Wednesday, May 11, 2016


Having the last name 'Luchessi'
must have been tough, for
Donna, not for me I mean. Or
maybe it helped her along the
way somehow too. No matter,
all that was ever heard in that
time period, of Mafia news,
was the 'Luchessi' and the
'Genovese' crime families. I
forget if they fought it out or
whatever. But Donna Grow,
nee Luchessi, disappeared.
What happens when a teacher
disappears, I never knew. Legally,
I guess, there's some contractual
violation, or penalty, and money
withheld, but I guess if it's the Mob
on the other end of that phone call,
you just go with the flow. Teachers
can be a dime a dozen you know.
I realized only later that most
people back home, if they heard
or knew anything about what I
was doing or where I was, they
got it all wrong. To most people,
somehow, Pennsylvania simply
meant the pleasure of the Poconos;
all that hunting, fishing, camping
and hiking. That was the farthest
thing from what I was undergoing.
They'd have to have known of
Poverty, with that capital P, yes.
In the early 60's, with LBJ and his
War On Poverty (yes, America
once held wars for noble aims), the
real, dire poverty of the Appalachian
Mountains, referred to as 'Appalachia',
in those days was pretty well known
-  magazine articles and the  usual
local and liberal feel-gooders were
always going on about it.  It was
as poor as that, living in the hills
hand to foot, or hand to mouth  -
whatever that phrase is about being
really poor. Yet, there is something
to be said about when you're poor
among the poor around you , you
almost kind of don't notice. When
your house gets done over in black
tar-paper, to stop some holes and
leaks, you know you're poor. When
you have to go out and hopefully
trap or shoot dinner, you know
you're poor, and yet, if everyone
else is doing the same thing, you just
figure you're living ruggedly, and in
good company. Pioneer-spirit and
all that crud. For me, it was all an
eye-opener. But more than that, for
people who may have heard of me,
what was up with me, from my own
parents or siblings, it was like 'Oh, my!
Gary's living a permanent vacation!'
Yeah, right, was all that could be said
back  -  and anyone really in the know
wouldn't even bother answering. This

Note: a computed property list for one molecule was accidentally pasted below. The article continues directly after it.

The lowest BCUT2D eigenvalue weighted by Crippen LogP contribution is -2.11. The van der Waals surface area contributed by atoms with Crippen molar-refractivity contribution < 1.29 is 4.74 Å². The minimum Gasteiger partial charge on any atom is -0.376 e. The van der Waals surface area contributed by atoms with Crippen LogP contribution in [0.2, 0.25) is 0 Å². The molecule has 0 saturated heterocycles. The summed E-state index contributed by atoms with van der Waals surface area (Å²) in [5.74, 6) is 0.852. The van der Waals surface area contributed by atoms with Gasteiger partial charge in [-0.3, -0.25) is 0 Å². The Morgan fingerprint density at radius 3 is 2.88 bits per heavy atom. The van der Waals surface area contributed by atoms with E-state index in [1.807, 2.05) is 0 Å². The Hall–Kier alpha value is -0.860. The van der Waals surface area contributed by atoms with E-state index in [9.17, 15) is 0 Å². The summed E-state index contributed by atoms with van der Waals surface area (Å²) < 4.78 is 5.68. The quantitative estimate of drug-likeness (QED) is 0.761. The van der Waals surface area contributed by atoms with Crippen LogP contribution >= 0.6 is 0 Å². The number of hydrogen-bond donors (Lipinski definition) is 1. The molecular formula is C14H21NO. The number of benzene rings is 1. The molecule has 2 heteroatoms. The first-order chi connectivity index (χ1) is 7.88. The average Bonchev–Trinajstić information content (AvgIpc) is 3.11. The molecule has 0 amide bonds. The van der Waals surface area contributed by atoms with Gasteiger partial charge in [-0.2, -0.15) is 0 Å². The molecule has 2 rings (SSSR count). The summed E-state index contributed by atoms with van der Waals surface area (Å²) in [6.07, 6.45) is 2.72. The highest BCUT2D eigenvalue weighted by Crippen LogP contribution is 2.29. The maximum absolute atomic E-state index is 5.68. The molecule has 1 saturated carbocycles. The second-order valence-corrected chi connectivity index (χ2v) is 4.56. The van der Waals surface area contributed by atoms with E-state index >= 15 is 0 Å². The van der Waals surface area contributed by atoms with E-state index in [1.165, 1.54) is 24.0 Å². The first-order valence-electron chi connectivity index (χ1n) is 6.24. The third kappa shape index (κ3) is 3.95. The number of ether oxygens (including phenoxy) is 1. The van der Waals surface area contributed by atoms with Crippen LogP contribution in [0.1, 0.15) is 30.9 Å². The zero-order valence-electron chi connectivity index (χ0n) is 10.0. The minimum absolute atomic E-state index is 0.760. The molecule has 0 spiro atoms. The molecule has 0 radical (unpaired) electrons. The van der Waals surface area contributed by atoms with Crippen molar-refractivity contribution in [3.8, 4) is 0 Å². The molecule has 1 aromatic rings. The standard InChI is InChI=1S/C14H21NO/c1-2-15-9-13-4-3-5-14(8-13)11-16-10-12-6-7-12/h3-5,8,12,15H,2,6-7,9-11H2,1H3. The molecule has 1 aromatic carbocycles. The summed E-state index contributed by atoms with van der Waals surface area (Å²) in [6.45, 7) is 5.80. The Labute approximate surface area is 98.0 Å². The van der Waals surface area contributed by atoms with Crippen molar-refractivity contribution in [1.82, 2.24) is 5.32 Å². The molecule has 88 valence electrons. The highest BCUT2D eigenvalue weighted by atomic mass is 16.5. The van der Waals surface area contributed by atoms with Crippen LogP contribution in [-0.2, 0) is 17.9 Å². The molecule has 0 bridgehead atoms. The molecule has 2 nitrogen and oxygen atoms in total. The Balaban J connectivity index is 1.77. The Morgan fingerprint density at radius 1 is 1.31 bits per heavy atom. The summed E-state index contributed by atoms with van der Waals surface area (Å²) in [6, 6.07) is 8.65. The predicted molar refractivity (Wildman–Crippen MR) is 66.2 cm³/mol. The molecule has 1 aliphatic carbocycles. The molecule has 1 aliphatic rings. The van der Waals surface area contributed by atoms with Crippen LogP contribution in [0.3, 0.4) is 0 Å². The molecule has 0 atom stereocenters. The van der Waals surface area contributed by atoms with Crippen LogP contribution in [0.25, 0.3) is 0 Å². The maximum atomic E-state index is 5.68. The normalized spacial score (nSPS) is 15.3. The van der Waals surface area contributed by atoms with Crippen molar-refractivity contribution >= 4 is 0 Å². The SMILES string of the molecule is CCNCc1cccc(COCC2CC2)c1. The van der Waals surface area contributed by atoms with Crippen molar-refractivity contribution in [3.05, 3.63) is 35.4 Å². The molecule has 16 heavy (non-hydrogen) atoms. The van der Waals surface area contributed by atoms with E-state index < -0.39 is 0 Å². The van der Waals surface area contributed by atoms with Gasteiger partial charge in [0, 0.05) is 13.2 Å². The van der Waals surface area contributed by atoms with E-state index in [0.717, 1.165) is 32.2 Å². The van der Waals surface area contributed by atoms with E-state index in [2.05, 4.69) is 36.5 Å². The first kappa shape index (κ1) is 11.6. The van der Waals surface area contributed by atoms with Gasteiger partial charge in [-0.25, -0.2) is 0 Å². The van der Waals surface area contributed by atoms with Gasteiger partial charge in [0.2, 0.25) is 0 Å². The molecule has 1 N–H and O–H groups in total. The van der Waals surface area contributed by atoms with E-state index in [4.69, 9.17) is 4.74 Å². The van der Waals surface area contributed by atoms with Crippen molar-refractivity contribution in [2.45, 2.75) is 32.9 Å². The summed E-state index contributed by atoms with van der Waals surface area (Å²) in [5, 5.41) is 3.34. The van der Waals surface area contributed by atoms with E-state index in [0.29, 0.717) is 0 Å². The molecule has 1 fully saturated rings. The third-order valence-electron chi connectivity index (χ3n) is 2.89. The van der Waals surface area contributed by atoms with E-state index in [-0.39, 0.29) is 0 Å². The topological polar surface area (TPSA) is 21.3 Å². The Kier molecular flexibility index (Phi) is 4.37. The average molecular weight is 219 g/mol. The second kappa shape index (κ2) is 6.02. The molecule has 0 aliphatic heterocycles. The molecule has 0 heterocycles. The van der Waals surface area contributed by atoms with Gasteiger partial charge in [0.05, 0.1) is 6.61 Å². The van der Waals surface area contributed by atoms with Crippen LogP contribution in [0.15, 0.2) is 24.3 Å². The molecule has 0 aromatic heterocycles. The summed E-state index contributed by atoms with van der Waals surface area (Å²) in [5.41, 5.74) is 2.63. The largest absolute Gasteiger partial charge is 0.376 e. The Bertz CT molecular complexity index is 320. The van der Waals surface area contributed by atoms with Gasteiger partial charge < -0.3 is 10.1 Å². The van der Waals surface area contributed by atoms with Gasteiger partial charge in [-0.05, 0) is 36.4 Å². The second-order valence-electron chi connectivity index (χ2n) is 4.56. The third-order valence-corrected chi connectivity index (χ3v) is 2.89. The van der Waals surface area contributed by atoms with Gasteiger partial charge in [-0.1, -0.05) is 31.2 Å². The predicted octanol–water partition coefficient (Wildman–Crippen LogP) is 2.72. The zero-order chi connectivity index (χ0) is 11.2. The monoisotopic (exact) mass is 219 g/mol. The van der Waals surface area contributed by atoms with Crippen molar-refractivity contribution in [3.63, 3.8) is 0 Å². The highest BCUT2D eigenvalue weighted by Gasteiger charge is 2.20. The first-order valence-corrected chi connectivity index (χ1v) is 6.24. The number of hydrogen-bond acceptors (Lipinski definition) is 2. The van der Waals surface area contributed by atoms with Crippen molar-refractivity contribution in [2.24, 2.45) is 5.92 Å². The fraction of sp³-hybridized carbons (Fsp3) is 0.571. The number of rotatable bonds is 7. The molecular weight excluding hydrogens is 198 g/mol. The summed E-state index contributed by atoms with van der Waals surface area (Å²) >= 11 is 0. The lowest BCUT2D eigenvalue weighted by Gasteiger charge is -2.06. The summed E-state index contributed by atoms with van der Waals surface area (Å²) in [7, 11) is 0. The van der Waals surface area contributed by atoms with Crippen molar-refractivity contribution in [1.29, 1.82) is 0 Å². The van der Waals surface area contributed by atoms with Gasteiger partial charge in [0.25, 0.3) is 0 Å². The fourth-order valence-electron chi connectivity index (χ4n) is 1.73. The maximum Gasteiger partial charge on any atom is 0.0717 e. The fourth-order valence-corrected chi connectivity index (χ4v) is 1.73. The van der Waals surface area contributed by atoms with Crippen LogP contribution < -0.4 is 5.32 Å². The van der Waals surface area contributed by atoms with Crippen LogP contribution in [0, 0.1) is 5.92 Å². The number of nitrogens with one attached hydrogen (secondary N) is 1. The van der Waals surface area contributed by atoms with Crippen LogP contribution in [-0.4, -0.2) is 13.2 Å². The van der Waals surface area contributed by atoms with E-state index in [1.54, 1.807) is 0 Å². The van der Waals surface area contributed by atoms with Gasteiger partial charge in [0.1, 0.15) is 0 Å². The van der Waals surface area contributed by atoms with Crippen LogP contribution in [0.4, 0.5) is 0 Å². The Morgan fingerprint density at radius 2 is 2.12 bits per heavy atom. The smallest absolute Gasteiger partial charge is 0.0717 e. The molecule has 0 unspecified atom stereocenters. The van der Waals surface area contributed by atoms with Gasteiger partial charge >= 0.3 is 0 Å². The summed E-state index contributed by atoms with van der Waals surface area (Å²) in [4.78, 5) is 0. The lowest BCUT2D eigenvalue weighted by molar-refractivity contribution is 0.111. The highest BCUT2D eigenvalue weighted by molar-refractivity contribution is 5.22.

whole thing was like a first-aider EMT
on constant disaster-scene detail. Or a
cop in a week-long riot. It never stopped,
and it was an all-consuming scene.
Somethings things get lessened, smoothed
out some because of that kind of thing,
everyone being alike, at the same grim
level. Other times they get compounded :
petty jealousies and arguments over crap.
All nothing about nothing, people just
running off, babbling on. A good portion
of the mad people I'd see railing around
Elmira  -  there were a number of them,
haunting the bus station in the AM, taunting
and talking at people, or just muttering, in
their glum 1970's way, they all had weird,
local, 'rural' initiations and/or roots. Dire
places where they'd lost their mind. About
60 miles away, maybe, there was a place
called Clarks Summit. It was just another
oddball rural place, up on  a hill, but all
clinical and clean. It housed the unfit, the
mentally broken, the insane, the lost. It
was a huge, nut house for the Bradford
County, Wyoming County, Carbon County,
and more people who had lost it. They'd
come and go, or sometimes they'd just
never leave, to not be heard from again.
There are no postcards for that - 'Hi, Ma!
Having a great time; be home soon!'
My friend Jim Watkins, when he was my
friend, he had just come out of there. He
had eyes that were evil, I always thought;
just something so country-wrong with
him that I figured it could never be taken
out. Some sort of psychic lobotomy was
needed, of a sort that had never been
developed yet. I think he got shock
treatment, or electro-shock therapy, or
something, but it only drove whatever
seething craziness that was within
him deeper inside. I held him up to
myself  as a good example of what to
watch out for : marginal alcoholism
for which just one drink would tip
the scales of everything into some
weird form of violence. He liked to
wreck things  - rip up furniture, punch
holes in walls, turn things upside down
and over, and break glass. The real
unpredictable stuff, the kind that
you can never get insurance for. He
always bore watching. Even his own
wife detested him, and they lived apart.
Having guns at my house, I was
always pretty leery of having Jim
come around. He'd get blasted
pretty good, and I was just always
not confident I'd keep him away
from my gun or two around. Even
if he was going to turn it on himself, it
would be hard to make an exception.
There was one time when he really
did trash my own house, having
gotten inside (my own fault), but
that was about the last time I saw
him. After that, it just never worked
and we both knew it. If I was
going to die, it wasn't going to
be my his hand. It was Jim, you
may recall, who helped me along
with that Ford Pick-up truck flywheel
project, and I provided beer for that.
But he mostly stayed under control
except for once or twice.

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